Hokusai: A Mad Man Before His Time
Hokusai: 36 Views of Mt. Fuji opens Saturday, March 24, as part of our Japan Spring celebration. In honor of the exhibition, Bento presents a series of posts on the life and times of Hokusai, the famed artist behind the esteemed series that includes the iconic print Under the Wave off Kanagawa, better known as The Great Wave. This article was written by Victoria Dawson and previously appeared in Asiatica magazine.
What could be more intriguing than the image of a man so unsettled that at the end of his long life he had lived in ninety-three places? Or an artist who changed his professional name so often that one of his contemporaries remarked “no artist ever had more names”? And how can one resist the determination of one who, on his deathbed and with faltering breath, implored the gods to grant him an extension of just five or ten more years—so that he might yet become a true artist? Even an inventory of this man’s possessions—one earthenware pot, two or three teacups, and a single cotton robe—exerts a curious hold on the imagination.
In approaching the art of Katsushika Hokusai (1760–1849), one of Japan’s most renowned artists, it is tempting to linger over the engaging and eccentric facets of his life. Indeed, such colorful images provide ready toeholds as one attempts to grasp the scope of a visual master endowded with boundless creative energy and technical virtuosity. “He was seemingly oblivious to the practicalities of everyday life. Not because he was absent-minded, but because he was single-minded in his devotion to uncovering the truth through the use of his brush,” says James Ulak, senior curator of Japanese art at the Freer Gallery of Art and Arthur M. Sackler Gallery.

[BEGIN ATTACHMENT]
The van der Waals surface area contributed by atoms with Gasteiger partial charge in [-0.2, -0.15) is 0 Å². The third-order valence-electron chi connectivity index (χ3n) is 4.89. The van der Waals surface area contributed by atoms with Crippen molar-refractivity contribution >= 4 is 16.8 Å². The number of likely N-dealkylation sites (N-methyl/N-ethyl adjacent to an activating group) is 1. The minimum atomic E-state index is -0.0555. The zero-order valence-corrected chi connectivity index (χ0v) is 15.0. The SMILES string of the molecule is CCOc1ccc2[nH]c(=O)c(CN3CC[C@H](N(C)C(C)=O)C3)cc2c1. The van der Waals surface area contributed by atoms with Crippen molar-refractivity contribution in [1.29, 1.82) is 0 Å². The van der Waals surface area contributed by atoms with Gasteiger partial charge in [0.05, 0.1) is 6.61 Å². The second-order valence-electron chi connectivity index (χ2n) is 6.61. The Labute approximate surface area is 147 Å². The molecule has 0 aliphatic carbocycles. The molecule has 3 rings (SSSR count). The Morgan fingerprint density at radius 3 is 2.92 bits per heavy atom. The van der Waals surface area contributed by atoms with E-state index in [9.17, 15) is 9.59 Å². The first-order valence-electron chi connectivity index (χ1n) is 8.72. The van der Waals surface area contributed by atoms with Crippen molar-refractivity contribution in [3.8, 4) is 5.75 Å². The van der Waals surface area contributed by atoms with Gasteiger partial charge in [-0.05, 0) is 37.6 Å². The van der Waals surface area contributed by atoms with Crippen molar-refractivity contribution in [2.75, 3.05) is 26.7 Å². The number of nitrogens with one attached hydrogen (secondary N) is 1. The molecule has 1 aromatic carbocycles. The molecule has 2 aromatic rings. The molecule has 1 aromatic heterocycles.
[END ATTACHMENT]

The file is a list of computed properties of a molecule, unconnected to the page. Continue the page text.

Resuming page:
Hokusai had an abiding desire to excel—not in a competetive worldly way, but as a means for sharing. “For Hokusai, transmission was what art was all about,” says Roger S. Keyes, an art historian and consultant for the 2006 Hokusai exhibition at Freer|Sackler. “It’s what he got out of art, and it’s what he hoped to accomplish through art. It was about transmitting the conviction of what he knew through his experience to others.”
The sheer volume of Hokusai’s brushwork beggars both the imagination and the intellect. Over the course of seven decades, which included occasional periods of profound personal distraction, this “man mad about painting,” as he called himself, created an estimated thirty thousand images—and wrote novels and poetry as well. He turned out ink drawings, paintings, and prints that varied greatly in both subject and format—actor portraits; landscapes; beautiful women; the spiritual and supernatural; legendary figures and historical tales; still life; nature, including birds and flowers; erotica; surimono (highly refined, privately commissioned prints); fan paintings; manga; illustrated albums, books, poetry anthologies; and novels; teaching manuals for artists, and even performance art. His illustrated books alone number some 270 volumes. “There is so much you have to look at before you get a sense of this artist,” says Keyes. “I’ve never caught up with him.”